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Cork chiefs want Barry-Murphy to remain in place as boss

Published 19/08/2014 | 02:30

Cork manager Jimmy Barry-Murphy has yet to give any firm indication whether he will seek to extend his time in charge into a fourth year. Photo: Brendan Moran / SPORTSFILE
Cork manager Jimmy Barry-Murphy has yet to give any firm indication whether he will seek to extend his time in charge into a fourth year. Photo: Brendan Moran / SPORTSFILE

Cork County Board want 
Jimmy Barry-Murphy to remain on as hurling manager, chairman Bob Ryan indicated yesterday.

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Barry-Murphy did not give any firm indication himself after Sunday's 10-point All-Ireland semi-final defeat to Tipperary that he would seek to extend his time in charge into a fourth year.

But with a three-year term now complete, Ryan said his wish would be for Barry-Murphy to stay in place beyond 2014.

"He has taken Cork hurling up from a very low base and we have had two very competitive years," said Ryan.

"I am only speaking from my own point of view, but I would be hoping he will stay."

It was a disappointing end to the season for Cork after bridging an eight-year gap since their previous provincial title.

On a broader scale, the board were taken to task strongly by former goalkeeper Donal Og Cusack, who challenged the coaching structures in the county and the €70m revamp of Pairc Ui Chaoimh, complete with a centre of excellence, on 'The Sunday Game'.

Cusack, who credited the existing management for "turning water into wine" given Cork's terrible underage record, said the clubs were "being sold a pup" on the development of the centre and called for a review.

But the board will not be issuing a response to Cusack's argument that, with just two pitches, it would be a "centre of mediocrity."

"It's our policy not to respond to such comments," said Ryan.

Ryan did point out that the plans for Pairc Ui Chaoimh were debated at length at board level and that clubs have had input all the way.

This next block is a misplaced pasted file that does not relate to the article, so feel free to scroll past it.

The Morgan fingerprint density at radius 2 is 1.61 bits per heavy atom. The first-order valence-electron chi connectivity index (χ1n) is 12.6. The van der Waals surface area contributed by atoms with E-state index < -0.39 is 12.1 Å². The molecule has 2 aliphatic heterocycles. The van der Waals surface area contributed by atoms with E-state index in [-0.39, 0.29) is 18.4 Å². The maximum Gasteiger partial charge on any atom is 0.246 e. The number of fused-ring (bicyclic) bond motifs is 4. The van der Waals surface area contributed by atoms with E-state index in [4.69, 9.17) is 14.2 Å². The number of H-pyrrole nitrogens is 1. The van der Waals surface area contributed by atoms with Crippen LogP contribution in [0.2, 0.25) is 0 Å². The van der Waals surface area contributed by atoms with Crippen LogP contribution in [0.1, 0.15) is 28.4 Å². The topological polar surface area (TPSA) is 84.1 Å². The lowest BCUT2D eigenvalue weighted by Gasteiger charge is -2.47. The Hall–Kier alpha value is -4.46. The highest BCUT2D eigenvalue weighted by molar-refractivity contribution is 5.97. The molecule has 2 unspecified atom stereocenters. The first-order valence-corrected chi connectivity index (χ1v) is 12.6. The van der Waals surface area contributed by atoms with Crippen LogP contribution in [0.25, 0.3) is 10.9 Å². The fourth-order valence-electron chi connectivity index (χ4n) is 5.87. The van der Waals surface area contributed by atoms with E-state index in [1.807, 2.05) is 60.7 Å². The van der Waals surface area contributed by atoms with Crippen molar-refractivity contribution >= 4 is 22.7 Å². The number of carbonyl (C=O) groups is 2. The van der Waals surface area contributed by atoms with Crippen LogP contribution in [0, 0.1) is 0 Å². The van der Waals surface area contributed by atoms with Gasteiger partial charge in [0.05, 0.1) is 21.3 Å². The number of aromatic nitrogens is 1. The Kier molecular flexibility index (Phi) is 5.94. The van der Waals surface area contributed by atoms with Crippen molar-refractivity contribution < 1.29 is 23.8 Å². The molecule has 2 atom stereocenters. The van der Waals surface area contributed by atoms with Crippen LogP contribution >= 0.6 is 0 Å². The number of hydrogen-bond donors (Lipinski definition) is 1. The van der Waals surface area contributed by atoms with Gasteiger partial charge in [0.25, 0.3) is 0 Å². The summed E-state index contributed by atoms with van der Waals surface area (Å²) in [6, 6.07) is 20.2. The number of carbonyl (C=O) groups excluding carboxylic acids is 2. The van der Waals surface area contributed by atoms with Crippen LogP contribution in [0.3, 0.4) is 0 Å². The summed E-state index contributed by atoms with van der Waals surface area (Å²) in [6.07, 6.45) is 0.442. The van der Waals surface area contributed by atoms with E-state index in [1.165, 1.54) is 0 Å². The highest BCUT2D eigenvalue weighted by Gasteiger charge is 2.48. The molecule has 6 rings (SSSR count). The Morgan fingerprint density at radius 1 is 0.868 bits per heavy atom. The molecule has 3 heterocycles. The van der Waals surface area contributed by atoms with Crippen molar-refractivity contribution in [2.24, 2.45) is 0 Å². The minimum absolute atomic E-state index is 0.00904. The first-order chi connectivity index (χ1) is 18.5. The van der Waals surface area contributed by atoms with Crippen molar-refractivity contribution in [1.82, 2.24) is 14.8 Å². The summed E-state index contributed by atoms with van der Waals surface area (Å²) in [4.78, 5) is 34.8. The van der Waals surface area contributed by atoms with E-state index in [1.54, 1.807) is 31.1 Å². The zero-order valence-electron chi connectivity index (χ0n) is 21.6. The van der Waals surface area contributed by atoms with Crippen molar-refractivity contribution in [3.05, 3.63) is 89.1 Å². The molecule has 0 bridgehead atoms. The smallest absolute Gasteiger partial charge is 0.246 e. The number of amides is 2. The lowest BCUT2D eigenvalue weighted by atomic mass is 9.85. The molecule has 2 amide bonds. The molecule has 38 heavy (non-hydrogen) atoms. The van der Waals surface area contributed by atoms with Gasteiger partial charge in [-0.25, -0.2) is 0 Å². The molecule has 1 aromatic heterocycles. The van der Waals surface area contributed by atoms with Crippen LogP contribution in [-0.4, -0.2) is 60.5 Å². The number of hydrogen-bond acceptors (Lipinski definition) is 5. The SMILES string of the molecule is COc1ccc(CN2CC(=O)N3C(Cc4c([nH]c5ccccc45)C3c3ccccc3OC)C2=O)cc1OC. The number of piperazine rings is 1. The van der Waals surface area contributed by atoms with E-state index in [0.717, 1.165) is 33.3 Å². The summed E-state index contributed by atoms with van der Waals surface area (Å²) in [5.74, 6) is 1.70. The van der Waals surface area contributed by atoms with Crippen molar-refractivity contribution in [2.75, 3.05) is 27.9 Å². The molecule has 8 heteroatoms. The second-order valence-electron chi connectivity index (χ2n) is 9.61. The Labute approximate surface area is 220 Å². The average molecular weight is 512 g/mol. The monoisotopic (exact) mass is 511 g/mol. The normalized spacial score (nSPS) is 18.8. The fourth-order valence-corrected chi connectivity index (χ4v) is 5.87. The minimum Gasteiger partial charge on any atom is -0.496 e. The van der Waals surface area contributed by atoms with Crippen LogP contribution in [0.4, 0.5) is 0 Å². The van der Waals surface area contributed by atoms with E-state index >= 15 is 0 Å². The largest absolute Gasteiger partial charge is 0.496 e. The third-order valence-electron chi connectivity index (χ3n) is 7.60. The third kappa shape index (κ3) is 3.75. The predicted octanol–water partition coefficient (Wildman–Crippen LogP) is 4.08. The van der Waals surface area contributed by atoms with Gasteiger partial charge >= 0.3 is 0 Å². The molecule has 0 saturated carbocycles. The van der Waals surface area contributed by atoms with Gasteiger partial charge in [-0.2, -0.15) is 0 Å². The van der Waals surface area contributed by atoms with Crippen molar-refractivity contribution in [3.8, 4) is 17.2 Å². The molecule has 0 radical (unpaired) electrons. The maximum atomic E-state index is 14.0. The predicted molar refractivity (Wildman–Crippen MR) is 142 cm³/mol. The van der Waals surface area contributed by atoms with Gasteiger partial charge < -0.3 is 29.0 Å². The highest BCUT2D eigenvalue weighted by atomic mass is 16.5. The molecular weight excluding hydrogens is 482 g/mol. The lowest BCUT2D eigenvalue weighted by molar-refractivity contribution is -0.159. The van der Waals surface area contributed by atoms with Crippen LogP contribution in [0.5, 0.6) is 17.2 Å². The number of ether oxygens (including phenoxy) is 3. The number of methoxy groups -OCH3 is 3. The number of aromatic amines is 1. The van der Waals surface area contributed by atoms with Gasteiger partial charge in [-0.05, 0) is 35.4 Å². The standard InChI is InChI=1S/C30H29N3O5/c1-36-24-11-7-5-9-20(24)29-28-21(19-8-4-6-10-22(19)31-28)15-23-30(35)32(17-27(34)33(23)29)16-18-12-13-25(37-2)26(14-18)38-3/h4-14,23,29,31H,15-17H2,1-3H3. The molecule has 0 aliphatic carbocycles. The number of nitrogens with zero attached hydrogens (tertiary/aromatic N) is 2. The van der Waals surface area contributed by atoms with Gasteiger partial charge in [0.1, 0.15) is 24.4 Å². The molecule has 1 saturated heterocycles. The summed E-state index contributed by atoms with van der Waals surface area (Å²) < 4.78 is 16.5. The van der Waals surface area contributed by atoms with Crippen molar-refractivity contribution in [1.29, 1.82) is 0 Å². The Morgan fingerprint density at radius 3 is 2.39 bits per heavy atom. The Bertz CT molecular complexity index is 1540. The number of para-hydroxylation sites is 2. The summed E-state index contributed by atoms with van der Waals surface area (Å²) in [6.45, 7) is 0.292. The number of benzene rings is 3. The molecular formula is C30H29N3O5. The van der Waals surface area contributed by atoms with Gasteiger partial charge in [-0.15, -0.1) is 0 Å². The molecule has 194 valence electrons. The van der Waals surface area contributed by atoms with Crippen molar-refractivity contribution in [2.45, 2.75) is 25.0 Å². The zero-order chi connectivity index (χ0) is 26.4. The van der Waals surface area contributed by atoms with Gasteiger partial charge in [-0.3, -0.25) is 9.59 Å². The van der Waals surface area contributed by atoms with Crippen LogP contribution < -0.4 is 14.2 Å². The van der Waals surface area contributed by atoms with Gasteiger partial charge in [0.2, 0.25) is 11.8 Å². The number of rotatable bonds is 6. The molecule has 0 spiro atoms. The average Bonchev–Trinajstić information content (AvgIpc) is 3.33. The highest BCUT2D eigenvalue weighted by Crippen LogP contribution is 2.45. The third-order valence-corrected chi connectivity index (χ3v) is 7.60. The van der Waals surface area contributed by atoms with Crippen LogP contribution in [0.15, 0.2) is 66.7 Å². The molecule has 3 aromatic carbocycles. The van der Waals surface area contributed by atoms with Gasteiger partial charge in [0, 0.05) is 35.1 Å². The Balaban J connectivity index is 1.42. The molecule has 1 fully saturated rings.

The plans are at appeal stage and it is hoped that work will get under way within months, the chairman added.

Cusack expressed concern that Cork had not won an All-Ireland U-21 title since 1998 or an All-Ireland minor title since 2001.

"You look at all of the other teams, they are all winning underage titles and that matters, especially when you get to the business end of the year," he said.

"All of our colleges are after losing their strength. Where is the North Mon gone? Where is Colman's gone? Where are all these squads?"

He also pointed out that Castlehaven had as much representation as some of the top city clubs like Blackrock, St Finbarr's and Glen Rovers on the Cork team last Sunday.

Cusack described the recent Munster U-21 final defeat to Clare in Ennis as an embarrassment.


"If I was a club person down in Cork, I'd be asking where are the coaching structures? Why haven't we won since then? Has every team since 1998 been an exceptional team? I doubt it.

"Why is it that we have only five games development officers in Cork? Dublin have probably over 50," he asked.

Part of the answer to that lies in central funding. According to 2013 Central Council figures, Cork received a coaching and games development grant of €95,737 compared to Dublin's €1,509,631, almost €1m of which comes from a special Irish Sports Council funding arrangement for the capital agreed during the 2000s when Bertie Ahern was Taoiseach.

Almost every Dublin club has a coach but some clubs contribute up to half the money towards keeping them in place. Other clubs employ coaches directly, resulting in over 60 in total across the county.

Irish Independent

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